With Sebastian Kehl’s retirement and Roman Weidenfeller’s aging and inconsistent season, new faces will arrive to take over the responsibility from these BVB legends who have been the symbol of the club for a long time. The team is in need of a change and this seems the hallmark of the Tuchel Dynasty.  It will be a transitional period for BVB and it will be difficult but the fans and administration will always be behind their manager, as they have demonstrated on several occasions this season.

In the mean time, the club will look to finish the season with a Cup title and a Europa League spot as a final tribute to Klopp and as a way of putting this horrendous season behind. But the players know the task will not be easy. They will have to face last year’s DFB Pokal champions Bayern München in the semifinal on Tuesday and have couple of important games ahead of them in the Bundesliga.


Written by Brook Genene

Follow Brook on Twitter @brookbvb

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Champions League Quarter-Final Second Leg: All four favorites seal their places in the semis

So all the four favourites made it through to semi-finals, but what can we make of what happened?

On Tuesday night:

-  PSG showed the entire football world just how good, bad and limited their team is. Their first half at the Camp Nou was horrifying (entertaining if you are Barca fan), but in the second half, they put Barca under so much pressure that even Messi started diving.  But of course they messed up all the chances they created.

-  David Luiz showed us that he is one of the few players, who have the power to be the worst and the best player in the same game with his immense contribution at the Camp Nou.

-  Despite being on course to win all three titles in France for the second year running, Laurent Blanc is expected to be relieved of his duties at the end of the season. Now what could possibly be the reason? Is it his inability to go beyond the last eight in Europe? Is it the fact that he turned Cavani, a fantastic forward, into Ibrahimovic’s favourite left-sided or right-sided sidekick? Is it because he is building his team around Ibrahiselfish? Or just all of the above? Wondering…

-  Neymar spent the entire second half of the game against PSG trying to set up his Boss; sorry, I mean teammate Messi instead of actually creating a goal-scoring chance for his team. Is he expecting a pay raise? From Barcelona, I mean.

-  Luis Suarez did not dive in the entire game against PSG. Maybe there was something wrong with him. But anyway, congrats to him for not diving; and to Neymar as well.

-  Somebody needs to tell Javier Mascherano to stop his falling and touching the face nonsense because no matter how hard he tries it won’t get him into Captain America 3, Suicide Squad or any other Hollywood movie. And the new Spiderman role already belongs to Aubameyang so por favor Javier, stop this nonsense.

-  As we all expected and anticipated, Bayern Munich made a fool out of Porto at the Allianz Arena. But the good news and of course the silver lining for Porto is that they didn’t concede 7 goals and they manage to score one goal. But despite that, they were ghosts during the entire game. Honestly, did those guys went to Germany to play or did they just go there to be slaughtered?


On Wednesday:

-  Real Madrid finally managed to do the unthinkable; they beat Atletico within 90 minutes. But that was not the only surprise. One of the three surprises was that it wasn’t Ronaldo who scored the goal, it was Chicharito. Yes, the king of outcasts, one of the very few players who managed to be the best bench-warmer in not only two different clubs but in two different countries: jersey number 14, Javier Hernandez.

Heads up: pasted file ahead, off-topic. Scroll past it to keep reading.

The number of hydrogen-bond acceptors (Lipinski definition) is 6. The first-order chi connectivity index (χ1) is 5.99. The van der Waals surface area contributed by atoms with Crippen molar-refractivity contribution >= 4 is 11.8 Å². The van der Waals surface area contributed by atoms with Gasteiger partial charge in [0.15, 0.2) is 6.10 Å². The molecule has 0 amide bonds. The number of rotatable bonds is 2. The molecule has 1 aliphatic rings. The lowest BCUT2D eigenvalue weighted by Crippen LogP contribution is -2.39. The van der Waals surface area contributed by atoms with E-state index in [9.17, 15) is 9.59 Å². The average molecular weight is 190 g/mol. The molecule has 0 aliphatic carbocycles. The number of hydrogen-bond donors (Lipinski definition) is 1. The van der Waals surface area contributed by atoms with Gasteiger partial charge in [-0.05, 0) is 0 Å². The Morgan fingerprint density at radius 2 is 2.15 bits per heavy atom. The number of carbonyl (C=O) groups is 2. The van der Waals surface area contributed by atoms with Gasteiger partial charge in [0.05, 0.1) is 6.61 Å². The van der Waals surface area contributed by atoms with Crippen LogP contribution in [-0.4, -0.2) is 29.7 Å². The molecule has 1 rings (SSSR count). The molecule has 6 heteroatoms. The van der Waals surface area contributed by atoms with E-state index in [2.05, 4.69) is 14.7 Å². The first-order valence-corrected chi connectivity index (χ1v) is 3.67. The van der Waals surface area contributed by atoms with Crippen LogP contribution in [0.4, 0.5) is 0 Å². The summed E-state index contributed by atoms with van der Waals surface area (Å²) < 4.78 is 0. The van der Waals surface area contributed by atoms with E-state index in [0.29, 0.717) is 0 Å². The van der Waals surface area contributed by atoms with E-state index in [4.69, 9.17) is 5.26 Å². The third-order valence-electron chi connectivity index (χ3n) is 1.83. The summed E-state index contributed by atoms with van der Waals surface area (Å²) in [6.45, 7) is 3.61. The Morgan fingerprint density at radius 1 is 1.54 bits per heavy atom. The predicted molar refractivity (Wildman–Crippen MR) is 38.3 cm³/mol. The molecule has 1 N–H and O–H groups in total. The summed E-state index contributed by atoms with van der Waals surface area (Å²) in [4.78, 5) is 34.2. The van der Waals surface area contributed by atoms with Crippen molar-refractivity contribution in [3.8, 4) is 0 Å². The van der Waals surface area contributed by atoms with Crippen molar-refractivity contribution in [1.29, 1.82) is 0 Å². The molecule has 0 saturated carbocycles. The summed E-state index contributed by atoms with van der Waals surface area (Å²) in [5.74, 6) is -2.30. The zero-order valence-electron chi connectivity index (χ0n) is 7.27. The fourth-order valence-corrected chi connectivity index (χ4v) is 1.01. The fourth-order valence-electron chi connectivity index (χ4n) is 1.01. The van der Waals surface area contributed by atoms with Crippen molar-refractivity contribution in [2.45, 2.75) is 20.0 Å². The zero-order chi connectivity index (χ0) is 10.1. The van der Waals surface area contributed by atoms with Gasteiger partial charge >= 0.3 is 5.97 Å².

- But if you thought that Hernandez goal was the cherry on top, you were mistaken. And although it has happened before, it has to be the biggest surprise of the week.  So here it goes: CRISTIANO RONALDO MANAGED TO BE UNSELFISH IN FRONT OF GOAL IN THE DYING MINUTES OF A VERY IMPORTANT GAME. Yup, he is the one who gave to vital pass to Hernandez. And that merits a big congrats to CR7. I guess if Messi can dive, Ronaldo can be unselfish. Freaky auarter-finals.

- Despite being the hero for Real Madrid, Hernandez managed to make Arsenal legend Thierry Henry angry for not celebrating with Cristiano, who assisted the goal. Now, I don’t know if it is Henry’s Arsenal’s side or his Barcelona’s side talking but what’s wrong with running for joy and waiting for your mates to come and celebrate with you? Ronaldo does that for every goal. And no offense to ‘King Henry’, but how many times has he run to the teammate who assisted him when he scored goals? For what I can remember, he would run slowly and wait for the rest of the team to congratulate him. So with no disrespect to your opinion Thierry, I don’t see what’s wrong with running for joy.

-  Sticking with Real, Hernandez  heroics might just have allowed Ancelotti to live another day, but Los Blancos boss will be hoping that his boys rediscover their ability to finish off their opponent earlier in the game as the season enter its final stage. And if UEFA ‘fair’ draw keeps Barca and Bayern apart for the semis to set up ‘Europe’s most wanted final’, Real will be in for a tough end of the season.

- After taking a page from Mourinho’s book by not rotating his players, Ancelotti used another trick from the ‘Special Book’, book of the Special One, by playing a defender in central midfield. What’s next? Loaning 30 players?

- After an amazing 2013/2014 season, Atletico Madrid is showing us just how much they have fallen. They went from Champions League finalist and La Liga winners to… just another good team. That’s what happens when you sell most of your best players and replace them with excellent but cheap bargains. In football terms, that’s called doing an Arsenal.

- After realising how dangerous Monaco can be on the counter, Juventus left their fancy football in Turin and honoured their Italian origin by playing the Italian game; defend with 12 men, with the twelfth men being the coach.  Although it’s not many people’s glass of Heineken (Champions League sponsor), it’s a genius tactic.



With the draw sealed and dusted in Nyon, which have set two gigantic semi-final clashes: Real Madrid vs Juventus and Bayern Munich vs Barcelona. Two matches, both rivalries that evoke memorable moments and tight encounters. They should prove worthwhile as always, no matter the result and outcome.


Written by Christopher Kayembe

Follow Chris on Twitter @SupraKays